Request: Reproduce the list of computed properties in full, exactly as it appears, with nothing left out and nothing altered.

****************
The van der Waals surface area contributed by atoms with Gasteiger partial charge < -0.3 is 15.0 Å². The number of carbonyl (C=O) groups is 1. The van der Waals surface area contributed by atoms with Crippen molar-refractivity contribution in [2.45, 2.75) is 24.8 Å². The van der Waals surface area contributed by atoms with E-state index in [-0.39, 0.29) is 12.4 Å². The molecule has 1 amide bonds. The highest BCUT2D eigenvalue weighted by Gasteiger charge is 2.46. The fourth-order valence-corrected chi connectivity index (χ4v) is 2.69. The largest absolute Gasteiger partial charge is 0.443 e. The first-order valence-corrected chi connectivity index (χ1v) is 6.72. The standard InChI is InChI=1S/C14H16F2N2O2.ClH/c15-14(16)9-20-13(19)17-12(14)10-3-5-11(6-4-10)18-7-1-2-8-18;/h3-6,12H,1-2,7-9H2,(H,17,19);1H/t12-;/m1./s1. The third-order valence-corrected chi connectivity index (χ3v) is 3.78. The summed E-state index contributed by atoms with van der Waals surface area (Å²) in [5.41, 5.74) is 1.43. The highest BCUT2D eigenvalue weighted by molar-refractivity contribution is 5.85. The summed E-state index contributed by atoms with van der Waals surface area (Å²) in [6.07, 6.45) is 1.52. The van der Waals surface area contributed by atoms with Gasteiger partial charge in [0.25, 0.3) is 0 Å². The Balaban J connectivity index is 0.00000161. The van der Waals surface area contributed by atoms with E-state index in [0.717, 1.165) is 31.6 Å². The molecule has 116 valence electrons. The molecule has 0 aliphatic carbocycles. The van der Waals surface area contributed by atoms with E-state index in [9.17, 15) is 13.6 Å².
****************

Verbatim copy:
The van der Waals surface area contributed by atoms with Gasteiger partial charge < -0.3 is 15.0 Å². The number of carbonyl (C=O) groups is 1. The van der Waals surface area contributed by atoms with Crippen molar-refractivity contribution in [2.45, 2.75) is 24.8 Å². The van der Waals surface area contributed by atoms with E-state index in [-0.39, 0.29) is 12.4 Å². The molecule has 1 amide bonds. The highest BCUT2D eigenvalue weighted by Gasteiger charge is 2.46. The fourth-order valence-corrected chi connectivity index (χ4v) is 2.69. The largest absolute Gasteiger partial charge is 0.443 e. The first-order valence-corrected chi connectivity index (χ1v) is 6.72. The standard InChI is InChI=1S/C14H16F2N2O2.ClH/c15-14(16)9-20-13(19)17-12(14)10-3-5-11(6-4-10)18-7-1-2-8-18;/h3-6,12H,1-2,7-9H2,(H,17,19);1H/t12-;/m1./s1. The third-order valence-corrected chi connectivity index (χ3v) is 3.78. The summed E-state index contributed by atoms with van der Waals surface area (Å²) in [5.41, 5.74) is 1.43. The highest BCUT2D eigenvalue weighted by molar-refractivity contribution is 5.85. The summed E-state index contributed by atoms with van der Waals surface area (Å²) in [6.07, 6.45) is 1.52. The van der Waals surface area contributed by atoms with Gasteiger partial charge in [0.25, 0.3) is 0 Å². The Balaban J connectivity index is 0.00000161. The van der Waals surface area contributed by atoms with E-state index in [0.717, 1.165) is 31.6 Å². The molecule has 116 valence electrons. The molecule has 0 aliphatic carbocycles. The van der Waals surface area contributed by atoms with E-state index in [9.17, 15) is 13.6 Å².